SCO Countries Should Strive for Judicial Cooperation To Make Systems More Approachable for Common People: CJI Chandrachud

 Chief Justice of India D Y Chandrachud has stressed that the member states of the Shanghai Cooperation Organisation (SCO) should strive for judicial cooperation in order to make their judicial systems more approachable for the common people.

In his concluding address to the 18th meeting of chief justices/chairpersons of the Supreme Courts of the SCO member states hosted by Supreme Court of India, CJI Chandrachud emphasised upon the need to collectively adopt new mechanisms to make court processes simpler and more accessible.

He highlighted several challenges facing the judicial systems in the SCO member states and how the conference allowed all member and observer states to reflect upon the challenges that are common to their jurisdictions.

He also emphasized that these issues need to be tackled with mutual cooperation and by sharing experiences and wisdom gathered.

A statement issued by the apex court said that while agreeing on a number of shared goals for the future of the judiciary of respective countries at the closure, Uzbekistan was collectively entrusted the presidency for the next meeting of chief justices/chairpersons for the year 2024 on rotation.

The two-day meet was held in New Delhi under the presidency Chief Justice Chandrachud on March 10-11 with an aim to foster effective judicial cooperation among the member states.

“It was a two-day joint interaction session wherein all SCO member states, two observer states (Iran and Belarus), SCO Regional Anti-Terrorism Structure (RATS) and SCO Secretariat had taken part physically except Pakistan who joined through video conference,” the statement of the apex court said.

The session concluded with the signing of a joint statement.

The intention to strengthen and expand cooperation among the Supreme Courts of the SCO member states and to promote the use of technology to enhance the efficiency of the judicial system and access to justice were deliberated upon during the course of the meeting.

After the meetings which concluded on Saturday, sources in the apex court said that the delegates visited Agra on Sunday.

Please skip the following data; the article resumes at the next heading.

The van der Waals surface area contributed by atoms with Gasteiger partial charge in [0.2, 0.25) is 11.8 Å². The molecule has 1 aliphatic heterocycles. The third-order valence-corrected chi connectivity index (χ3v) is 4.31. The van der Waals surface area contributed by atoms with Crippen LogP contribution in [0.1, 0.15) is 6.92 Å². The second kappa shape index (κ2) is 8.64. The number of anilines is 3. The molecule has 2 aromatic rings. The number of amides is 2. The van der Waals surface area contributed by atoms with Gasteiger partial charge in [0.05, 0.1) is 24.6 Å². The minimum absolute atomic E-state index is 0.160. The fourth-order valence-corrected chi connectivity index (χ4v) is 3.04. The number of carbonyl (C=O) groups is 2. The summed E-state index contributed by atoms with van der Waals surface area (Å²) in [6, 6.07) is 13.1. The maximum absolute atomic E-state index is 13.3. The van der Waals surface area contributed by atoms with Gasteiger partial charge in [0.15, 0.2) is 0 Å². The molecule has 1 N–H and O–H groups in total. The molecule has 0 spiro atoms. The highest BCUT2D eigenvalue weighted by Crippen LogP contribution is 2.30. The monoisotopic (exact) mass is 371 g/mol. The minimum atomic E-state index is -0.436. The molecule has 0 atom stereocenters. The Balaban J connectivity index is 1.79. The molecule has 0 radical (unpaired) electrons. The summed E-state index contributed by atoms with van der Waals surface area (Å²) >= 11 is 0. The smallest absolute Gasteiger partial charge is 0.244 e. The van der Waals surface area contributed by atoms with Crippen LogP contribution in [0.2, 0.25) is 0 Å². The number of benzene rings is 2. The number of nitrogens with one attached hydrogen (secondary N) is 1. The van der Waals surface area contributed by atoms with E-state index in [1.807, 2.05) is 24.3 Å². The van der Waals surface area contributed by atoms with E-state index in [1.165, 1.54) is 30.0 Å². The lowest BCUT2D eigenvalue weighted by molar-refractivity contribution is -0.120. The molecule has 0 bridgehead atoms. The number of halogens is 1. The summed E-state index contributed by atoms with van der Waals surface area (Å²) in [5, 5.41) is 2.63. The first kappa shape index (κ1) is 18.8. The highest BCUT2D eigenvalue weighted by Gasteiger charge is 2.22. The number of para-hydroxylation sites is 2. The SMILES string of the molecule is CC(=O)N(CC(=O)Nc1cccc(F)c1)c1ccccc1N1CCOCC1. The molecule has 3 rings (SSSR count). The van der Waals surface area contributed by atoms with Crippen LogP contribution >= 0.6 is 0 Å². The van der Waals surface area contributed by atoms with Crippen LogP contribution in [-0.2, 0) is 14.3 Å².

On March 10, in a joint interaction session, the CJI gave the brief description of the judicial system in India.

Brief description of the judicial system followed in SCO member/observer states as well as the challenges faced and measures taken during the COVID-19 pandemic were also given.

Besides the Chief Justice of India, other speakers who addressed the session include Aslambek Mergaliyev, Chairman of the Supreme Court of the Republic of Kazakhstan, Jinghong Gao, Vice-President of Supreme People’s Court of the People’s Republic of China, Zamirbek Bazarbekov, Chairman of the Supreme Court of the Kyrgyz Republic, Umar Ata Bandial, and Vyacheslav M Lebedev, Chief Justice of the Supreme Court of the Russian Federation.

Other who spoke on the occasion include Valery Kalinkovich, first deputy chairman of the Supreme Court of the Republic of Belarus, Mohammad Mosaddegh Kahnamoee, first deputy of the Head of the Judiciary of the Islamic Republic of Iran, Janesh Kain, Deputy Secretary General, SCO Secretariat, and Rakesh Kumar Verma, deputy director, executive committee, RATS, SCO.

CJI Chandrachud shared the challenges faced by the judicial institution during the COVID-19 pandemic and focussed on the measures such as the adoption of technology for virtual hearings, live-streaming of court proceedings, and e-filing undertaken by the Indian judiciary to ensure access to justice.

He highlighted that the incorporation of technology in the Indian judicial system has made the judicial institutions more accessible for all its citizens.